186 years later, a proper burial

Published Aug. 10, 2002|Updated Sept. 3, 2005

The late winter sun bore down on this mountainous hamlet, but Phumla Nyanda couldn't shake the chill in her bones, shivering as she watched Sarah Baartman's pine coffin lowered into a grave, 186 years after her death.

Nyanda pulled her sweater close to her body, crossed her arms and wept.

"I always think of her being so cold when she died, so far from home, so alone, in this cold, strange place," Nyanda said. "I always wonder what humiliation she must have been feeling when the Europeans would file by her in her cage and stare at her nakedness. Couldn't they see she was a woman and not some animal, not some rabid beast? She must have been so cold when she died."

They buried Saartjie Baartman, known as Sarah, Friday in a solemn ceremony on a small hill overlooking this town on the Gamtoos River where she was born 213 years ago. She died in 1816, a pauper and a prostitute, a circus sideshow. She had been sold to a British Marine surgeon who saw in her protruding derriere that was characteristic of her Khoisan tribe some proof of whites' racial superiority. He took her to London and put her on display in a cage.

Things only got worse. The surgeon sold her to an animal trainer, who took her to France. She was put on display in Paris, where gawkers sized up her nude form and named her the "Hottentot Venus."

Even in death, her humiliation did not end; a surgeon made a cast of her body, dissected her and stored her brain and genitals in bottles of formaldehyde. The painted plaster cast of Baartman's body was displayed in a Paris museum until 1974.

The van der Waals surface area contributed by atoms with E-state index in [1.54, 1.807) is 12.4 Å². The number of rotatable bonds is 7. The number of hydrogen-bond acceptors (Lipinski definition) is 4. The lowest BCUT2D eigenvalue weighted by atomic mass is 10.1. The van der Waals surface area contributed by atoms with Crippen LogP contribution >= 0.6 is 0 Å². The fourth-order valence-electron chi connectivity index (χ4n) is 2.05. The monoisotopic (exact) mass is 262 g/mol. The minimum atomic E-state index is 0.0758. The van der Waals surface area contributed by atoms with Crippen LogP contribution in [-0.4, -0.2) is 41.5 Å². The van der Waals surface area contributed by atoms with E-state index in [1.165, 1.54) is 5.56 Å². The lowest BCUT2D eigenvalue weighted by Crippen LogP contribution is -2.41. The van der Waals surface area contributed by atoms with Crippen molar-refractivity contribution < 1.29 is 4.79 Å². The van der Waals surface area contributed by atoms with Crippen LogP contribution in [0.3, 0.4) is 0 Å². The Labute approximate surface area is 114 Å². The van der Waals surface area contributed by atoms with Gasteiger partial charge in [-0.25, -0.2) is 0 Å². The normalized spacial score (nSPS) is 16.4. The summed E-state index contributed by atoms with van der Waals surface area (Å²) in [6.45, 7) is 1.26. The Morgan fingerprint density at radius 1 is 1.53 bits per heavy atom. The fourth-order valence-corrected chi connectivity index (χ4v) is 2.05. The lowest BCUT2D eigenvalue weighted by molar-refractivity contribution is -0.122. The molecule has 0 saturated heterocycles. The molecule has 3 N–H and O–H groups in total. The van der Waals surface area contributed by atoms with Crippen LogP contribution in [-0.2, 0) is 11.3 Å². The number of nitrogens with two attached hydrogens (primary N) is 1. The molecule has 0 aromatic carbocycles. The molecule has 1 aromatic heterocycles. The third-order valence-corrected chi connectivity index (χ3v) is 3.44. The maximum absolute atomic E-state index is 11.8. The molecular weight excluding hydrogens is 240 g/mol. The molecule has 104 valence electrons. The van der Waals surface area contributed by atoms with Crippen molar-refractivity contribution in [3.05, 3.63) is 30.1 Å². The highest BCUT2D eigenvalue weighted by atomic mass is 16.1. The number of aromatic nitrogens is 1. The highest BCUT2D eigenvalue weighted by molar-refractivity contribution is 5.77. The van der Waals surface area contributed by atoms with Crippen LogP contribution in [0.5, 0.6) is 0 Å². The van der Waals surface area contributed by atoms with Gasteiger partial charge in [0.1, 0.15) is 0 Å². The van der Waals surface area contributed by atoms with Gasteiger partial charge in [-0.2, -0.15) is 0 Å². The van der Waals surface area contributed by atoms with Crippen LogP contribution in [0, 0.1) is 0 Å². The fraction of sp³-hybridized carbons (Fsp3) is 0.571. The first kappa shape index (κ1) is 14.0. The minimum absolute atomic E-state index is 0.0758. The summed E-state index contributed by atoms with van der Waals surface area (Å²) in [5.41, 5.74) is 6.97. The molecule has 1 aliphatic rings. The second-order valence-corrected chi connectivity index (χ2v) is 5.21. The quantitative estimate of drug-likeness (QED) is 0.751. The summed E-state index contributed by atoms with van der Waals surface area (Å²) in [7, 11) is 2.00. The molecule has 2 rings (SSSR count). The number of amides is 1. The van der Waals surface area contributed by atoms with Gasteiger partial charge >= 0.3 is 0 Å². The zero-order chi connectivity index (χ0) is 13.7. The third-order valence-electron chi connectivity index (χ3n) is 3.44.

The French government returned her remains in May, and hundreds of South Africans attended Friday's ceremony in Hankey, about 470 miles east of Cape Town in South Africa's Eastern Cape region. The funeral coincided with Women's Day, a public holiday, and with its tribal rituals and elegies, the interment was intended to redeem a daughter lost to a continent that grieves both for her and itself.

"The story of Sarah Baartman is the story of the African people," President Thabo Mbeki said at the funeral. "It is the story of the loss of our ancient freedom. It is the story of our reduction to the state of objects who could be owned, used and discarded by others."

The funeral paid tribute not only to Baartman but to the tribe to which she belonged, the Khoisan, indigenous hunters commonly known as bushmen. The Dutch and British settlers who arrived in Africa more than 400 years ago drove them from their land and slaughtered them en masse.

Baartman's remains were clothed in traditional garb and purified with herbs that were set alight in keeping with Khoisan custom. Two aloe wreaths adorned her coffin, and Mbeki announced that her gravesite would become a national landmark.